You might know that it’s possible to suffer a heart attack and have no idea until after the fact. “Silent” strokes are a reality, too.
The American Heart Association estimates that as many as a quarter of octogenarians (a person who is 80-89) may have had one or more strokes where they did not experience any noticeable symptoms.
The strokes are often learned about later during brain imaging for other reasons.
Silent strokes are often caused by low blood flow in one of the smallest arteries in the brain. They can occur without noticeable symptoms if it impacts a part of the brain that is not responsible for major movements or vital functions.
Instead of producing typical stroke symptoms like weakness or paralysis in the limbs or trouble speaking, it may, at most, lead to symptoms like regular clumsiness or random memory lapses, things that can easily be attributed to age or anything else.
That can be scary. Just because a silent stoke might not be noticeable, it may leave you at risk for a more significant episode with more severe consequences.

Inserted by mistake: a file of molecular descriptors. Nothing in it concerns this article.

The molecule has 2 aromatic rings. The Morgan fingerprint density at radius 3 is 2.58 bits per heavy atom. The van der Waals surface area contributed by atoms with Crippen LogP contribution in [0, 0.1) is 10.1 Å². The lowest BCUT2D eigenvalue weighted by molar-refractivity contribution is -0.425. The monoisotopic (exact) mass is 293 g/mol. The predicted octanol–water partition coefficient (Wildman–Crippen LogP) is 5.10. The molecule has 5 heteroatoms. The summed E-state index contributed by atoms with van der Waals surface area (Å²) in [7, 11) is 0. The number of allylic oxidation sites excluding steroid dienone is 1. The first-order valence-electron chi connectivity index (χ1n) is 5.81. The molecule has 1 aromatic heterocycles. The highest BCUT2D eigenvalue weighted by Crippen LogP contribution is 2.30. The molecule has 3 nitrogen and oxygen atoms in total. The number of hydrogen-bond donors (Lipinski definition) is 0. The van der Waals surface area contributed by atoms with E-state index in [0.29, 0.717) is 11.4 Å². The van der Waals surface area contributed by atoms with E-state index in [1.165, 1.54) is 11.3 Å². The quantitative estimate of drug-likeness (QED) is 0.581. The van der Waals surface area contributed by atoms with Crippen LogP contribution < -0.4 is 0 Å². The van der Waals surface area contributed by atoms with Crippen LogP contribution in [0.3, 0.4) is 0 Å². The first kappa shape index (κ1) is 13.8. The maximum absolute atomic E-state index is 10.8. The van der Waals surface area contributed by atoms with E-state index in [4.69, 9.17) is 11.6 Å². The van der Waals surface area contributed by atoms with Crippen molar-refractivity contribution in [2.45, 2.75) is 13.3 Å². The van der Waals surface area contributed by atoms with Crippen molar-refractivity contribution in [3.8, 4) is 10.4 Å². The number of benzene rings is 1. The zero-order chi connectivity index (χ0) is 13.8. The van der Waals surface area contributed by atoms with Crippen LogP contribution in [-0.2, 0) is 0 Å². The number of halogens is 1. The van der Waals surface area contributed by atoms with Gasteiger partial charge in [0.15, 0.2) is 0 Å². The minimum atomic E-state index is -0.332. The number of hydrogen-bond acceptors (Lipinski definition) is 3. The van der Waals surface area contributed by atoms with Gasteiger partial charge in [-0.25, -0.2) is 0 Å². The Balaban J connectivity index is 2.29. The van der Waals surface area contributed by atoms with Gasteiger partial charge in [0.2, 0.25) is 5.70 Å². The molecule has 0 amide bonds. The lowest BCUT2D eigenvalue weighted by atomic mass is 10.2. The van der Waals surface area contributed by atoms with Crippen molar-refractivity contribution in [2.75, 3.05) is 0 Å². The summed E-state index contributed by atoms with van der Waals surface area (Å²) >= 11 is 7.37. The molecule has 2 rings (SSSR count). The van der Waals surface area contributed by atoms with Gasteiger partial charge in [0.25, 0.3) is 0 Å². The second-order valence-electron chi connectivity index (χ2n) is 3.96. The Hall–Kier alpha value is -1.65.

Preventing silent strokes is similar to what you would do to prevent a large stroke or heart attack. It includes having a heart-healthy strategy for living aimed to reduce the risk of cardiovascular episodes like heart attacks and strokes.
Using tools like diet, exercise, weight management, not smoking, and limiting alcohol can help lower cardiovascular risk factors like high blood pressure and high cholesterol.
Try to include as many fruits, vegetables, nuts, legumes, and whole grains in your diet as possible. Also, try to feature lean proteins at least once or twice per day to help encourage nitrous oxide production that may enhance blood flow. Healthy fats, like omega-3’s, found in fish, and unsaturated fats from nuts, olive oil, and avocado, are helpful too.
Being aware of silent strokes and heart attacks can help with preventative measures.